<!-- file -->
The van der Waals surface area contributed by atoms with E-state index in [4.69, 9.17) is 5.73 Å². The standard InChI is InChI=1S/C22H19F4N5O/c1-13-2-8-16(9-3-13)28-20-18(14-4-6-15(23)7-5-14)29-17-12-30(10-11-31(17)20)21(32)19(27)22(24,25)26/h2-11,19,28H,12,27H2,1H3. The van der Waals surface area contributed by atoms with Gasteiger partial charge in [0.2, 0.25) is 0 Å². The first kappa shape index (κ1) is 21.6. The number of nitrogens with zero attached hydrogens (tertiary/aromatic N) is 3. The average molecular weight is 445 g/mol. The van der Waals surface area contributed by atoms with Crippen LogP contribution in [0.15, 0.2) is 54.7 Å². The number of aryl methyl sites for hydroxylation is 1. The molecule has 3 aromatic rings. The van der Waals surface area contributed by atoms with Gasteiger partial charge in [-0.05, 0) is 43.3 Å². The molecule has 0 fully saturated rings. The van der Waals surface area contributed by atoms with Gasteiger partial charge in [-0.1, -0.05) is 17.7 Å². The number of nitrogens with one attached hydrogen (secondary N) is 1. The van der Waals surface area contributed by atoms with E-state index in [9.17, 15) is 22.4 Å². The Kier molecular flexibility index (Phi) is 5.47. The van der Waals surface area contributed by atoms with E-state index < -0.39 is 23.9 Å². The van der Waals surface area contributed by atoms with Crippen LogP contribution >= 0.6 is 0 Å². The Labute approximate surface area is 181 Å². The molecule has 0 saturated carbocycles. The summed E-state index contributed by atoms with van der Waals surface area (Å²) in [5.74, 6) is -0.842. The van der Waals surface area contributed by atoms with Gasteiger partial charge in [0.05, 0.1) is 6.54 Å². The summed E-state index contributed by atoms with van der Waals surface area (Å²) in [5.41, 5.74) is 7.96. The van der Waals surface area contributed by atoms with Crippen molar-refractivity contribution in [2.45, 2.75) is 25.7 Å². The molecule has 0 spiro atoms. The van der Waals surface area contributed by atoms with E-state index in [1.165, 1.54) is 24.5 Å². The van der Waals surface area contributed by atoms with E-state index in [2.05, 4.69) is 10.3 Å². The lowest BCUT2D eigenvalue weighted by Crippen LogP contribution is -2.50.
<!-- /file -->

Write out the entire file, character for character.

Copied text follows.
The van der Waals surface area contributed by atoms with E-state index in [4.69, 9.17) is 5.73 Å². The standard InChI is InChI=1S/C22H19F4N5O/c1-13-2-8-16(9-3-13)28-20-18(14-4-6-15(23)7-5-14)29-17-12-30(10-11-31(17)20)21(32)19(27)22(24,25)26/h2-11,19,28H,12,27H2,1H3. The van der Waals surface area contributed by atoms with Gasteiger partial charge in [0.2, 0.25) is 0 Å². The first kappa shape index (κ1) is 21.6. The number of nitrogens with zero attached hydrogens (tertiary/aromatic N) is 3. The average molecular weight is 445 g/mol. The van der Waals surface area contributed by atoms with Crippen LogP contribution in [0.15, 0.2) is 54.7 Å². The number of aryl methyl sites for hydroxylation is 1. The molecule has 3 aromatic rings. The van der Waals surface area contributed by atoms with Gasteiger partial charge in [-0.05, 0) is 43.3 Å². The molecule has 0 fully saturated rings. The van der Waals surface area contributed by atoms with Gasteiger partial charge in [-0.1, -0.05) is 17.7 Å². The number of nitrogens with one attached hydrogen (secondary N) is 1. The van der Waals surface area contributed by atoms with E-state index in [9.17, 15) is 22.4 Å². The Kier molecular flexibility index (Phi) is 5.47. The van der Waals surface area contributed by atoms with E-state index < -0.39 is 23.9 Å². The van der Waals surface area contributed by atoms with Crippen LogP contribution >= 0.6 is 0 Å². The Labute approximate surface area is 181 Å². The molecule has 0 saturated carbocycles. The summed E-state index contributed by atoms with van der Waals surface area (Å²) in [5.74, 6) is -0.842. The van der Waals surface area contributed by atoms with Gasteiger partial charge in [0.05, 0.1) is 6.54 Å². The summed E-state index contributed by atoms with van der Waals surface area (Å²) in [5.41, 5.74) is 7.96. The van der Waals surface area contributed by atoms with Crippen molar-refractivity contribution in [2.45, 2.75) is 25.7 Å². The molecule has 0 spiro atoms. The van der Waals surface area contributed by atoms with E-state index in [1.165, 1.54) is 24.5 Å². The van der Waals surface area contributed by atoms with E-state index in [2.05, 4.69) is 10.3 Å². The lowest BCUT2D eigenvalue weighted by Crippen LogP contribution is -2.50.